Here are five tests we use at Coram Deo and within Acts 29 to determine whether a man is called, gifted, and qualified to be a pastor/elder.
- The Faithfulness Test (Luke 16:10) – have you proven faithful and fruitful over time in ministry and leadership? Have you established an observable track record of faithfulness to Jesus, steady leadership in your family, and gospel influence on people?
- The Holy Spirit Test (1 Timothy 3:1; 1 Peter 5:2) – has the Holy Spirit given you a desire to shepherd the flock of God? Has He affirmed this desire and confirmed your calling through the counsel of wise mentors and spiritual leaders?
- The Competence Test (Titus 1:5-9) – are you willing to put in the hard work, study, work, and preparation it will take in order to meet the rigorous biblical criteria for eldership? Are you willing to submit yourself to assessment and development?
- The Compatibility Test (Galatians 2:7-8) – are you compatible with our unique context, DNA, and distinctives? (It’s possible for a man to be godly, faithful, called, and competent, but still not a good fit for the particular ministry and mission God has called our church to).
- The Assessment Test (1 Timothy 3:4-10; Proverbs 22:1) – does your life stand up under scrutiny? Do you have a good and godly reputation among both Christians and non-Christians? Do your spouse, your kids, and your peers willingly follow your leadership and respect your character?
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I have a question for you. As a church plant that is a year old now, is it too early to place an elder? I have a wonderful man who has functioned in leadership for the past year and who meets the qualifications of an elder. I would love to place him in as an elder, but I have heard concerns from some in the church that we are too young to have elders. What would be your advice with such limited knowledge on our particular situation?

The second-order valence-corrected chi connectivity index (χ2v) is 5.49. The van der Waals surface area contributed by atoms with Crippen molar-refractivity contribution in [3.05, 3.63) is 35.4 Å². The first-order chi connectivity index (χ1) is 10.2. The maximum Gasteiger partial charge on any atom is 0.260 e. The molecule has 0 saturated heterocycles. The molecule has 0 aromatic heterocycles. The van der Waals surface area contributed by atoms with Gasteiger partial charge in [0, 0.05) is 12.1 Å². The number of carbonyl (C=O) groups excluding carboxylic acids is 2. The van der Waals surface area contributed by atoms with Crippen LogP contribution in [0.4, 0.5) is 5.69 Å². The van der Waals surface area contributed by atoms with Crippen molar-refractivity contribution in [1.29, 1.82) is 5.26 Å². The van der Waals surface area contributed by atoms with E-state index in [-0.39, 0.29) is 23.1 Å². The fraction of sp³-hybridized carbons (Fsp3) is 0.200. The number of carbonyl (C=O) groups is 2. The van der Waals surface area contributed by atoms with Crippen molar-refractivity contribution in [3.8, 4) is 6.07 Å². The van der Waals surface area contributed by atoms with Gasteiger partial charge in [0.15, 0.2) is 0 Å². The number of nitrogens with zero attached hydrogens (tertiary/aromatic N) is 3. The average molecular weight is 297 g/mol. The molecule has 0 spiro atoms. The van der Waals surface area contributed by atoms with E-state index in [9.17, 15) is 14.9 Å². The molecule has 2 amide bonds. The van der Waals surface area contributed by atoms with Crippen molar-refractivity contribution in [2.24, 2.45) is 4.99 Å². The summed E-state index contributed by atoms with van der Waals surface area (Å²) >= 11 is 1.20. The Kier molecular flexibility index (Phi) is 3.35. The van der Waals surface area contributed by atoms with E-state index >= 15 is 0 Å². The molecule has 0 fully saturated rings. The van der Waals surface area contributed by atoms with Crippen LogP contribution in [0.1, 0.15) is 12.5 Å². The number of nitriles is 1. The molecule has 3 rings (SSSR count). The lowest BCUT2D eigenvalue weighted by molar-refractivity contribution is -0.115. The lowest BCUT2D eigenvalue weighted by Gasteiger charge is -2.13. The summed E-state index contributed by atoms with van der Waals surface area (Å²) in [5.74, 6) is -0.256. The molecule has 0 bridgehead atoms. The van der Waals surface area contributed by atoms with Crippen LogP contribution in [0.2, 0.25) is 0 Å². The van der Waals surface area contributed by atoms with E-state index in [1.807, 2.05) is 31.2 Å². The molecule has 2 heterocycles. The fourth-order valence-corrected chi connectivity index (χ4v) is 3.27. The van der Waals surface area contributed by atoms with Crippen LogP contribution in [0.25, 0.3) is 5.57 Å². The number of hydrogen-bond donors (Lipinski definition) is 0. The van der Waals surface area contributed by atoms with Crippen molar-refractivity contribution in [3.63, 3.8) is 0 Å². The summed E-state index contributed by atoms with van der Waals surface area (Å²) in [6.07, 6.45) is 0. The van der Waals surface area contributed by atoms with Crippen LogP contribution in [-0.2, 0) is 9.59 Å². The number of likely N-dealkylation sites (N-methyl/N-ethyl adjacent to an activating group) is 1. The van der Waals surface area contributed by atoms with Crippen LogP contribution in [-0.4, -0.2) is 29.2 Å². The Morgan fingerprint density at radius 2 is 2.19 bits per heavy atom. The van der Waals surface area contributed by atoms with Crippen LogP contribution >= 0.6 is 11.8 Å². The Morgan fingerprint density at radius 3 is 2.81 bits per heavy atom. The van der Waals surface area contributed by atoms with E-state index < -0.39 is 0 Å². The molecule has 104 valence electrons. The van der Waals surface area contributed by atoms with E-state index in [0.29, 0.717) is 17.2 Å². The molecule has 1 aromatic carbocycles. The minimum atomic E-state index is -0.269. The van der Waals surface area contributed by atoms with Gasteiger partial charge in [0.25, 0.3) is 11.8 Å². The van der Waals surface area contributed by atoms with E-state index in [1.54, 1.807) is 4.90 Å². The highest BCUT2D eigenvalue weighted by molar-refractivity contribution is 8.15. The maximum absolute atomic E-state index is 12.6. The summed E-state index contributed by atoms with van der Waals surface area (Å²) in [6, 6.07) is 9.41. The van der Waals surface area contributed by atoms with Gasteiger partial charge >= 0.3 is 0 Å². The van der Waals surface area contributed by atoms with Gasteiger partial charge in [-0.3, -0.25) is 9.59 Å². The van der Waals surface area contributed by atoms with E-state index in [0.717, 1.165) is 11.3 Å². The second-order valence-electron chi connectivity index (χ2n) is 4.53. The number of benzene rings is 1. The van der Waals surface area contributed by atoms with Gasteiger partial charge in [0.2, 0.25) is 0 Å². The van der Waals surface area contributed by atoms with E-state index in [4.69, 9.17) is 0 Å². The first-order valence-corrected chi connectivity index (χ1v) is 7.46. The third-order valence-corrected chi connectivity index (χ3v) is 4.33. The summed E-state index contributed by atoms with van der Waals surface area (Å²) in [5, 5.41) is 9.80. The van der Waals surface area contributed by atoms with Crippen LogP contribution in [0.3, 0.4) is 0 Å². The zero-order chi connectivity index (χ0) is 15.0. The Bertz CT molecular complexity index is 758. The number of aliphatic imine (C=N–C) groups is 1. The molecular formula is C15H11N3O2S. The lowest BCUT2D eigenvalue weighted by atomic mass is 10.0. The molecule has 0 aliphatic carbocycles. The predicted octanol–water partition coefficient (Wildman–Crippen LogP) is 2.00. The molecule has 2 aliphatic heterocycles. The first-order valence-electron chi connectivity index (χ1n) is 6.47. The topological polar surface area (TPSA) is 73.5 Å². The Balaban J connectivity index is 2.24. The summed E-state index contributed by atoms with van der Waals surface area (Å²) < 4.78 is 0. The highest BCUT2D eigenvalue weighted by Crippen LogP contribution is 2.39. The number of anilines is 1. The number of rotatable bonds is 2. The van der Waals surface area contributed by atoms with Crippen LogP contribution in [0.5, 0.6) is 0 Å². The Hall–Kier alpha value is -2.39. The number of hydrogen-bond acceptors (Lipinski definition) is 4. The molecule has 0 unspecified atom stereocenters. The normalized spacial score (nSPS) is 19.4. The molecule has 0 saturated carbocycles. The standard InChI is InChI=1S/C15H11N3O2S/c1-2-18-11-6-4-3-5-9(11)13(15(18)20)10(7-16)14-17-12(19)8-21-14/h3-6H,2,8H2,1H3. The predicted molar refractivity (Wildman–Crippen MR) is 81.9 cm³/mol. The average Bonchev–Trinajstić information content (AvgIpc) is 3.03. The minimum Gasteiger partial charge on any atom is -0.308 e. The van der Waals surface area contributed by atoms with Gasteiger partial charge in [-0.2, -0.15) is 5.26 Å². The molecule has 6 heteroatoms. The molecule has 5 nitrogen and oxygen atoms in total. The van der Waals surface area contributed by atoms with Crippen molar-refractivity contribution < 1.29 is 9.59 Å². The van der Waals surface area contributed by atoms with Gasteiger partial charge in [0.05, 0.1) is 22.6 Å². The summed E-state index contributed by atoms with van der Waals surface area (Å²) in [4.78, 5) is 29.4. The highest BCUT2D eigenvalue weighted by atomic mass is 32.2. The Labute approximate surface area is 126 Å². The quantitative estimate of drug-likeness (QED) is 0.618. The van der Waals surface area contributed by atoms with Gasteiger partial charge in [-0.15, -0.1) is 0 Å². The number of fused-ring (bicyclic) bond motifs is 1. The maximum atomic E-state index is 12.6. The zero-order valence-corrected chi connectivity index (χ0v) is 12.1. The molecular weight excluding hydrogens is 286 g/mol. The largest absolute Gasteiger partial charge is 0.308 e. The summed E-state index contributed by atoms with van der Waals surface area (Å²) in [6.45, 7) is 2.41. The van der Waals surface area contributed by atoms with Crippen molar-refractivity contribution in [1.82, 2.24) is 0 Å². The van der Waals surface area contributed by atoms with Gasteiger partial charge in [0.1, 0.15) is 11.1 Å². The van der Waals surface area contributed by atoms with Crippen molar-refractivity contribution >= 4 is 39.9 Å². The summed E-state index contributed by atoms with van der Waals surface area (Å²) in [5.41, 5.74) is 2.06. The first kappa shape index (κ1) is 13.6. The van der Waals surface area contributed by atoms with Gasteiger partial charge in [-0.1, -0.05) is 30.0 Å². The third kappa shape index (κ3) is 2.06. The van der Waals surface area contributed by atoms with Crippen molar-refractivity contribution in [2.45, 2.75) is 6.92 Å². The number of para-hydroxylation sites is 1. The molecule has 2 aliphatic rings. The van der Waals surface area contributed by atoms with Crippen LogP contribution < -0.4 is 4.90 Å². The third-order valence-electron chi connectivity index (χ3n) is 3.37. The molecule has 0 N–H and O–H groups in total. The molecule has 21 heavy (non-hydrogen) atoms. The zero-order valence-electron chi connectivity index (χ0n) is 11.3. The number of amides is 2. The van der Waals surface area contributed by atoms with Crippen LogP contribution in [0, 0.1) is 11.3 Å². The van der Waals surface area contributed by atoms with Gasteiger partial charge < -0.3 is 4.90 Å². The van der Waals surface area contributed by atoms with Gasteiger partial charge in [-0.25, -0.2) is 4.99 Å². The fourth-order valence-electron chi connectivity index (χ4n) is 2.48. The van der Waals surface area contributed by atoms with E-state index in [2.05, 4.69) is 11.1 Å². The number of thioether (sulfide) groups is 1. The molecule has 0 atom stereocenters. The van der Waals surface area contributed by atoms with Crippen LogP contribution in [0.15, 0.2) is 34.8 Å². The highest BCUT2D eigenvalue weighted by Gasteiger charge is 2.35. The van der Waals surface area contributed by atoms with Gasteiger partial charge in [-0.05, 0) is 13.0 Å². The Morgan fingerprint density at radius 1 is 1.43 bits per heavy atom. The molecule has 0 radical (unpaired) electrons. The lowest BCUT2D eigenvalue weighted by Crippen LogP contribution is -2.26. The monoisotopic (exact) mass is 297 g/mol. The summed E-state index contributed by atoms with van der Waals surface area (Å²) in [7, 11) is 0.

Steven, this is a totally contextual call. I have seen guys make the wrong decision both ways. Depends on the size of your church, the missional health of your church, and whether the potential elder has the respect and trust of all your people. Installing an elder too soon can calcify the missional momentum of the church, moving you into a phase of building structures and processes before it’s actually time (and thus freezing your growth). Waiting too long can hinder your leadership development pipeline and build a cult of personality around you (which you don’t want). My advice: pray lots and seek counsel from wise people who know your church, your context, and the other man you’re talking about.
Do you think the tide has turned? Meaning, that not enough men wanted to be pastors back in early Christianity (Paul’s statement about aspiration being a good thing). And now too many want to be?